The Demise of Old Faithful

After waking up from a nap when I was about five years old, I could not find my security blanket, Old Faithful.  After a fruitless search on my own, I asked my mother where she was. Nothing in my short life could have prepared me for the answer I received.

“Gone. I threw her away.”

NONONONONONOOOOOOOO. This must be a mistake!

The answer “GONE” was the singularly most shocking thing I had ever heard in my five years on this earth.

old faithful2 The Demise of Old Faithful

I was unable to answer, my eyes growing wider and wider. Looking back, I believe the correct term for my condition was Shell Shocked.

“You are a big girl. You do not need her anymore.” My mom continued. “I threw her away. You will be fine.”

(I emailed my mother this post before I uploaded it to the Internet for God and Country to see, and she said this: It was not an easy decision on my part but you were in kindergarten with front teeth that were going to make an orthodontist rich.
This is what I ask: two images , one of how you saw OF (power and strength) and how I saw OF (dirty germ laden pile of rags).
And stop blaming me for your therapy!)

julia buck teeth2 The Demise of Old Faithful

At the very least, Old Faithful deserved a dignified Burial At Sea. She had been my most trustworthy companion for five years! She had stood (laid?) beside me through it all. We had started preschool together. We had stood together, sisters in solidarity, when my middle sister came home from the hospital.  I was her FAVORITE!

At the depths of my despair, a terrible realization came over me.  The person who was responsible for this egregious breach of trust was my own mother! How could she?!

I remember fleeing from the room, wailing loudly for my fallen best friend. I found my backup Old Faithful, and while she did offer comfort, she just wasn’t the same.

My mother did win that round as I gave up my special lovey.  And, thanks to years of therapy, I can look at a blanket without breaking down. KIDDING! The offing of Old Faithful did scar me, and I would be lying if I said I still didn’t have a tiny grudge against my mom for her literal EXECUTION of my blankie. I did live to tell, and now I feel like the score is evened up a little bit- my mom might have broken me of my attachment, but I get to write about it on the internet for everyone to read! (Note to self: do not encourage Emma to blog…)

Old Faithful

My mother is amazing. She is kind, she is patient- she is basically that First Corinthians bible verse that is read at every wedding.

However.

She is not infallible, and she has made some questionable calls over the years. Some notable failures include her Stalin-esque take on Halloween, her Inability to Make a Decision, and Perms. But possibly the most remarkable, was when she threw away my ‘lovey’ (my special security blanket).

My blankie’s name was Old Faithful, and she was awesome. With her, I was Superwoman. I could leap tall buildings effortlessly, I could fly, and most importantly, I could be quiet. (For those who know me, you know this is a life long struggle. I’m trying, I swear.) I was so attached to my blankie that I even had a back up blankie that was put into rotation while Old Faithful was in the laundry. I HATED when Old Faithful got a bath because I liked her smell. In hindsight, this makes me gag, and is so incredibly gross I cannot stand it!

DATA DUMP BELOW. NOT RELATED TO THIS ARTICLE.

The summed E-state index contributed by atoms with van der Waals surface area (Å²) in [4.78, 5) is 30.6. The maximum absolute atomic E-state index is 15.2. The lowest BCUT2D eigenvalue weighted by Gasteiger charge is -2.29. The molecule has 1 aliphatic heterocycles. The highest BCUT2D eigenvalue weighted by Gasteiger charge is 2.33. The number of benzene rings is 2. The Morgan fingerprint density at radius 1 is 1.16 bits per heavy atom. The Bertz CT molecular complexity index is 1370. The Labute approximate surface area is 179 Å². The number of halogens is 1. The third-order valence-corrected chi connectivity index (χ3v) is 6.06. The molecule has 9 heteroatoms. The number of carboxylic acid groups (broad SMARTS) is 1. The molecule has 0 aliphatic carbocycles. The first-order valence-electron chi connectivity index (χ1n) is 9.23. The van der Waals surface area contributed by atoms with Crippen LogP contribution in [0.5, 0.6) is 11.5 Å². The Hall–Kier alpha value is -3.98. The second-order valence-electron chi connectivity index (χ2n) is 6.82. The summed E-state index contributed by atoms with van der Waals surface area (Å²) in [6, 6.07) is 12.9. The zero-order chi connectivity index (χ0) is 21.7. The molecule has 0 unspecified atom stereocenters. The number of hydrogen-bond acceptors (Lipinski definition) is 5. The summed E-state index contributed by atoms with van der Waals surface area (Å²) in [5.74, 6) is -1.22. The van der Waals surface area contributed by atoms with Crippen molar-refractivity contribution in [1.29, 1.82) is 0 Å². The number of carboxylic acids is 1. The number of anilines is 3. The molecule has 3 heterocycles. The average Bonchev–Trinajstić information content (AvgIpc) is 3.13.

Sadly, I don’t remember the last time I saw OF. I do, however, remember the last time I looked for her. OF lived in my room, waiting for naptime and good night time. (Because I was a Big Girl, my time with my blankie was limited to times when I sleeping.) I started my investigation in my room, but no luck. I understood this was not a good sign, but I had an ace up my sleeve- the secret hiding place. My mother used a kitchen cabinet that was too high (or so she thought) for me to reach as the secret lair for OF. I will not go into details about how I accessed the inside of that cabinet (some things remain trade secrets to this day), but OF was not there. Still, I was not totally without hope… I was sure my mom would know where OF was.  (Hopefully, she was not in the laundry.) I believed then, and I still do, that my mom knows everything (well, almost everything. I don’t think she knew I could access the secret cabinet). I tracked her down, and using my best five year old investigational skills, I inquired about OF’s whereabouts.  For good measure, I even used my most polite voice, my best manners, and I threw in a cute face.

“Gone”, came the answer, like a ton of bricks.

NONONONONONOOOOOOOO. This must be a mistake!

Where could she be? And why was my mother so blase about her whereabouts?!

To be fair, when I questioned my mom about her super mean judgement call, this is what she had to say: It was not an easy decision on my part but you were in kindergarten with front teeth that were going to make an orthodontist rich.

Touche on the teeth…

Puppy Love

Do you remember your special security lovey from when you were little? Mine was a blanket, named Old Faithful.  My mother threw Old Faithful away when I was five, and I am still a little (very) scarred.  She claims that the blanket was ripped to shreds; I think she was jealous of the love that Old Faithful and I shared.

Emma puppy2 Puppy Love

Emma & Puppy

My daughter’s lovey is named Puppy.  Her world begins and ends with Puppy.  (Which means mine- and my husband’s- also does). As a result, we have a LOVE-HATE relationship with Puppy, especially during moments of crisis.  We love love LOVE him when He can stop Emma from having a full blown shit fit. (I used to judge parents when their children had public meltdowns.  After a harrowing trip through Airport Security, I Learned To Stop Judging Others.) Because of his magical abilities, there is no replacing Puppy.  This is where hating Puppy comes into play… if Puppy is MIA, we are up the creek. And we don’t have a paddle.